I spent my first 7-ish months working as the Editor of the local weekly newspaper, the Arafura Times, which in hindsight was a pretty sweet gig – free house, free car (didn’t get to keep those, damit), free entry to stuff, no boss within 3000km (but not so easily ignored on the phone), work from home and just general fame/infamy.

In my job I was lucky enough to experience the magnificent Garma Festival, I went to the National Aboriginal and Torres Strait Islander Art Awards in Darwin, I visited the incredible Buku-Larrnggay Mulka Art Centre in the Indigenous community of Yirrkala on a regular basis, I interviewed Aussie band Mental as Anything‘s main man Greedy Smith (their song Live It Up is on the glorious film, Crocodile Dundee, which FYI is the sole reason I moved to Australia) and Costa from Costa’s Garden Odyssey.
I met famous (apparently) AFL legend Michael Long, I was a Celebrity Guest Judge at Gove Idol (people value my opinion), I hung out with a pair of pythons and baby crocodiles, I had a weekly radio chat/show on Gove FM, I went to basically every event in town – musics festivals, market days, album releases, sport, concerts, award shows – and I watched a big booby topless barmaid named “Prada” shave an old man’s metre-long beard off.

Check out my little clip from the Bunggul dance at Garma Festival:

In that job I was also unlucky enough to arrive at the scene of a terrible accident that claimed the life of my beautiful friend, Rachel McCaw, and report on a horrific murder in the small town, which an acquaintance has since been convicted of. I also had to report on several suicides, sexual assaults, violence and drug offences, which for a population of less than 4000 is pretty extreme.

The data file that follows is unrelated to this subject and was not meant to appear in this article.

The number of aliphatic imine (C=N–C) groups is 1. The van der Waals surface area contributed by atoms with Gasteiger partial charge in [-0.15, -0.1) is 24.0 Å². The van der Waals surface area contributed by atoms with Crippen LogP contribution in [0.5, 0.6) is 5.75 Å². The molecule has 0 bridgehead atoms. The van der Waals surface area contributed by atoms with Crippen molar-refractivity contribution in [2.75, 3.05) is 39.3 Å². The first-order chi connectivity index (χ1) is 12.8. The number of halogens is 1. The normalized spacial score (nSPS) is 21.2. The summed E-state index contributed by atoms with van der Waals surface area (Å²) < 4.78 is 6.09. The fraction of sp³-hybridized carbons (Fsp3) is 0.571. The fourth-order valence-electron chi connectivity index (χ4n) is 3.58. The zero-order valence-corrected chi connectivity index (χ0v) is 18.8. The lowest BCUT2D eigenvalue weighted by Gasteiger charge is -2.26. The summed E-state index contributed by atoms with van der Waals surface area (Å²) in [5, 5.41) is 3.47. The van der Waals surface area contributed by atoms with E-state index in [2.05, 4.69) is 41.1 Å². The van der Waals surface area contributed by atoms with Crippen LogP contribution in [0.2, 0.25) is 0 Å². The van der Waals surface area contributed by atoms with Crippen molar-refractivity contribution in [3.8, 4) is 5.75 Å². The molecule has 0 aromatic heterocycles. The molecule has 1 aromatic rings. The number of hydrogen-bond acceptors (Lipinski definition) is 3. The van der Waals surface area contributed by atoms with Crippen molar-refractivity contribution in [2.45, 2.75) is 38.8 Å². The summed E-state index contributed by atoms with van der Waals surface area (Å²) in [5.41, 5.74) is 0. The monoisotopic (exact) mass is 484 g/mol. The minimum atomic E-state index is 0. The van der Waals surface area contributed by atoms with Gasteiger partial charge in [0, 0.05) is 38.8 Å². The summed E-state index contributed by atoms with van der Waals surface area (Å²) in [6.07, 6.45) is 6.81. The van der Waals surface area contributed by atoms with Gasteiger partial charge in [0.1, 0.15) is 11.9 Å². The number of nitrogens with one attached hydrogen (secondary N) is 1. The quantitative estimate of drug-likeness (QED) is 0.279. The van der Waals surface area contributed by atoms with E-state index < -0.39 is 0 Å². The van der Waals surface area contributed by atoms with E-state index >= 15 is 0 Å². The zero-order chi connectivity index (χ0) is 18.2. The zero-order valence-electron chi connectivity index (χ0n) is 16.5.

After a bit of an unexpected rough time I decided I wasn’t cut out to be a lean, mean reporting machine and moved on to the greener (or redder?  NT dirt is red, red, red) pastures of doing reception at a camp full of mine workers.

The Aussie mine-working dream! I was being paid a bazillion dollars to live in a cupboard (also known as a donga), wear cargo pants and steel-capped boots, eat cake and cheese’n’crackers all day, smile, get hit on, and piss off a bunch of 500+ grumpy/creepy/dimwitted blokes every day. Oh, what a dream it was!

With a ratio of about 20 men to 1 woman, meal times in the mess, or ‘dining room’ as us optimists prefer, was like walking through a fat camp selling pies and cakes…while covered in icing and peanut butter. And I’m not entirely sure they weren’t just imagining me covered in icing and peanut butter anyway.

Learning to eat while being watched is a great skill I have taken with me. Sign me up for a spaghetti eating contest any day. I had to give up bananas and hot dogs.

It is like a whole new world working for a mine company. A world of endless money, free food and rent, personal room cleaners and male attention. In a solar system of sleazes, morning breath tests, hazards, Take-5s and PPE. In a galaxy of isolation, depression and madness. In a universe of “eff this, I’m getting the hell out of here”.

So now I find myself in the magnificent city of Cairns, working for the oldest business in town – The Cairns Post. I am back to red-penning stories and I leave the rough stuff to the big-time journos.

Paying rent sucks and I have lost what small ability I had to cook for myself. But there’s a donut shop just down the road, so I’m pretty sure I’m in the right place.

* I did.
** Am I allowed to say “troubled”? If not, on the behalf of the government of Lisa, I say sorry.

What do you think?